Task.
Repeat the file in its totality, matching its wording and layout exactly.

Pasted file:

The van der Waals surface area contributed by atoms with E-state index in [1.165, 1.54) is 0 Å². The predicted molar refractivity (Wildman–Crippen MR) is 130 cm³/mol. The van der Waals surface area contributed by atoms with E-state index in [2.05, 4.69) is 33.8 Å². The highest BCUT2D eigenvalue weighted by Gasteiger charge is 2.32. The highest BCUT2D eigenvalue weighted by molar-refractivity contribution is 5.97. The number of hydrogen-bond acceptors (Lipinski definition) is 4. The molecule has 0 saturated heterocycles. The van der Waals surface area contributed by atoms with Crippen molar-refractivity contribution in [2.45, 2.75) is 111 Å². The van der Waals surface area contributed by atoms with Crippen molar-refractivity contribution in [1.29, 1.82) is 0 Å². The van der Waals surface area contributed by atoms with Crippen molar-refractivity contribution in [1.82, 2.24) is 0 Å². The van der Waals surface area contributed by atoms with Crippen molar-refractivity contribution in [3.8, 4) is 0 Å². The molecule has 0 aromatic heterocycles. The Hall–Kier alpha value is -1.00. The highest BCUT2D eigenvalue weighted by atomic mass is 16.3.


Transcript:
The van der Waals surface area contributed by atoms with E-state index in [1.165, 1.54) is 0 Å². The predicted molar refractivity (Wildman–Crippen MR) is 130 cm³/mol. The van der Waals surface area contributed by atoms with E-state index in [2.05, 4.69) is 33.8 Å². The highest BCUT2D eigenvalue weighted by Gasteiger charge is 2.32. The highest BCUT2D eigenvalue weighted by molar-refractivity contribution is 5.97. The number of hydrogen-bond acceptors (Lipinski definition) is 4. The molecule has 0 saturated heterocycles. The van der Waals surface area contributed by atoms with Crippen molar-refractivity contribution in [2.45, 2.75) is 111 Å². The van der Waals surface area contributed by atoms with Crippen molar-refractivity contribution in [1.29, 1.82) is 0 Å². The van der Waals surface area contributed by atoms with Crippen molar-refractivity contribution in [1.82, 2.24) is 0 Å². The van der Waals surface area contributed by atoms with Crippen molar-refractivity contribution in [3.8, 4) is 0 Å². The molecule has 0 aromatic heterocycles. The Hall–Kier alpha value is -1.00. The highest BCUT2D eigenvalue weighted by atomic mass is 16.3.